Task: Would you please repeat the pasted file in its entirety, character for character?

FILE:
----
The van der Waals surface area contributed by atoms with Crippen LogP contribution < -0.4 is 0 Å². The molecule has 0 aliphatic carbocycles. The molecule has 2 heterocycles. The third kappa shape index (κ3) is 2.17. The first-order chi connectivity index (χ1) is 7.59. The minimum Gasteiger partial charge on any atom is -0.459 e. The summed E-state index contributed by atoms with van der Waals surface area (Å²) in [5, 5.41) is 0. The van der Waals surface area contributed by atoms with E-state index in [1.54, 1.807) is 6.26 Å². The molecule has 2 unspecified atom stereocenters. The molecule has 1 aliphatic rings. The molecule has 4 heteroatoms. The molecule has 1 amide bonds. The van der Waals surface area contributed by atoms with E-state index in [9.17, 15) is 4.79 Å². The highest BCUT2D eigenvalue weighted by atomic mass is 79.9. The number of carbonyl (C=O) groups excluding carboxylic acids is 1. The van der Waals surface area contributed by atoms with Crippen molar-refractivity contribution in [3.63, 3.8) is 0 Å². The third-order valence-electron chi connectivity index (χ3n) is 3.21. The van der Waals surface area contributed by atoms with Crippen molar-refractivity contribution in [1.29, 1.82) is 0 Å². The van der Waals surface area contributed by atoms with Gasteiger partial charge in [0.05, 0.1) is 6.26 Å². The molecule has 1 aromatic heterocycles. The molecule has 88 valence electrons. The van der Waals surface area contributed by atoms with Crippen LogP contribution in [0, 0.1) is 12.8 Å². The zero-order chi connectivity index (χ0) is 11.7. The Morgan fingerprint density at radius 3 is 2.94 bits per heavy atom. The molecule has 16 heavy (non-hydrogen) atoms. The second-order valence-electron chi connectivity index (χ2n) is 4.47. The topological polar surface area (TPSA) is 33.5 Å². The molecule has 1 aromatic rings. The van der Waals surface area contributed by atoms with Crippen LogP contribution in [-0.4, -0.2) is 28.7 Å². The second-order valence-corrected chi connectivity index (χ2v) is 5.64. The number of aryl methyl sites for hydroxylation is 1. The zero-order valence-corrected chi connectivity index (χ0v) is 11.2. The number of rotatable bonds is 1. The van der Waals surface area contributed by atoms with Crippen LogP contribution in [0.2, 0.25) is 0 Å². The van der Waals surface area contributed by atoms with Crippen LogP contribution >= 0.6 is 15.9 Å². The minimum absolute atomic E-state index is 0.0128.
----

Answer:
The van der Waals surface area contributed by atoms with Crippen LogP contribution < -0.4 is 0 Å². The molecule has 0 aliphatic carbocycles. The molecule has 2 heterocycles. The third kappa shape index (κ3) is 2.17. The first-order chi connectivity index (χ1) is 7.59. The minimum Gasteiger partial charge on any atom is -0.459 e. The summed E-state index contributed by atoms with van der Waals surface area (Å²) in [5, 5.41) is 0. The van der Waals surface area contributed by atoms with E-state index in [1.54, 1.807) is 6.26 Å². The molecule has 2 unspecified atom stereocenters. The molecule has 1 aliphatic rings. The molecule has 4 heteroatoms. The molecule has 1 amide bonds. The van der Waals surface area contributed by atoms with E-state index in [9.17, 15) is 4.79 Å². The highest BCUT2D eigenvalue weighted by atomic mass is 79.9. The number of carbonyl (C=O) groups excluding carboxylic acids is 1. The van der Waals surface area contributed by atoms with Crippen molar-refractivity contribution in [3.63, 3.8) is 0 Å². The third-order valence-electron chi connectivity index (χ3n) is 3.21. The van der Waals surface area contributed by atoms with Crippen molar-refractivity contribution in [1.29, 1.82) is 0 Å². The van der Waals surface area contributed by atoms with Gasteiger partial charge in [0.05, 0.1) is 6.26 Å². The molecule has 1 aromatic heterocycles. The molecule has 88 valence electrons. The van der Waals surface area contributed by atoms with Crippen LogP contribution in [0, 0.1) is 12.8 Å². The zero-order chi connectivity index (χ0) is 11.7. The Morgan fingerprint density at radius 3 is 2.94 bits per heavy atom. The molecule has 16 heavy (non-hydrogen) atoms. The second-order valence-electron chi connectivity index (χ2n) is 4.47. The topological polar surface area (TPSA) is 33.5 Å². The molecule has 1 aromatic rings. The van der Waals surface area contributed by atoms with Crippen LogP contribution in [-0.4, -0.2) is 28.7 Å². The second-order valence-corrected chi connectivity index (χ2v) is 5.64. The number of aryl methyl sites for hydroxylation is 1. The zero-order valence-corrected chi connectivity index (χ0v) is 11.2. The number of rotatable bonds is 1. The van der Waals surface area contributed by atoms with Crippen LogP contribution in [0.2, 0.25) is 0 Å². The van der Waals surface area contributed by atoms with Crippen LogP contribution >= 0.6 is 15.9 Å². The minimum absolute atomic E-state index is 0.0128.